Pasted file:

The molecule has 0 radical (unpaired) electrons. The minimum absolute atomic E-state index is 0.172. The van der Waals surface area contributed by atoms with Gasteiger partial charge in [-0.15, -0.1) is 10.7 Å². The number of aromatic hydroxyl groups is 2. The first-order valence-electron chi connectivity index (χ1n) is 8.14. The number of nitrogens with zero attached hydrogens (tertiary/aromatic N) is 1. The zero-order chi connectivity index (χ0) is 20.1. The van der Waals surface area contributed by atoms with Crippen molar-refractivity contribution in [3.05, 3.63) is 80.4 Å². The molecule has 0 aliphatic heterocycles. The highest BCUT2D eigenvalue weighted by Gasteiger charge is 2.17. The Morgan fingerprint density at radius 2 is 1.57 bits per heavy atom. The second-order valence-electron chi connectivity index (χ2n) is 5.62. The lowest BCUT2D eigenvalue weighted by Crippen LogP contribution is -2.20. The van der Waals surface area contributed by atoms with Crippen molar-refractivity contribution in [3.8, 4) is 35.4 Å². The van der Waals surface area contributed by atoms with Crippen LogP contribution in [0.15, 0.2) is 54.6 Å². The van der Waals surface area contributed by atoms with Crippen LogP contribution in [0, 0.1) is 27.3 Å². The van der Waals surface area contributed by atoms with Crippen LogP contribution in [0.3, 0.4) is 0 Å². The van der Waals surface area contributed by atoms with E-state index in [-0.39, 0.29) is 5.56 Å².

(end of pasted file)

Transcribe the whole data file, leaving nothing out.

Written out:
The molecule has 0 radical (unpaired) electrons. The minimum absolute atomic E-state index is 0.172. The van der Waals surface area contributed by atoms with Gasteiger partial charge in [-0.15, -0.1) is 10.7 Å². The number of aromatic hydroxyl groups is 2. The first-order valence-electron chi connectivity index (χ1n) is 8.14. The number of nitrogens with zero attached hydrogens (tertiary/aromatic N) is 1. The zero-order chi connectivity index (χ0) is 20.1. The van der Waals surface area contributed by atoms with Crippen molar-refractivity contribution in [3.05, 3.63) is 80.4 Å². The molecule has 0 aliphatic heterocycles. The highest BCUT2D eigenvalue weighted by Gasteiger charge is 2.17. The Morgan fingerprint density at radius 2 is 1.57 bits per heavy atom. The second-order valence-electron chi connectivity index (χ2n) is 5.62. The lowest BCUT2D eigenvalue weighted by Crippen LogP contribution is -2.20. The van der Waals surface area contributed by atoms with Crippen molar-refractivity contribution in [3.8, 4) is 35.4 Å². The van der Waals surface area contributed by atoms with Crippen LogP contribution in [0.15, 0.2) is 54.6 Å². The van der Waals surface area contributed by atoms with Crippen LogP contribution in [0, 0.1) is 27.3 Å². The van der Waals surface area contributed by atoms with Crippen LogP contribution in [0.3, 0.4) is 0 Å². The van der Waals surface area contributed by atoms with E-state index in [-0.39, 0.29) is 5.56 Å².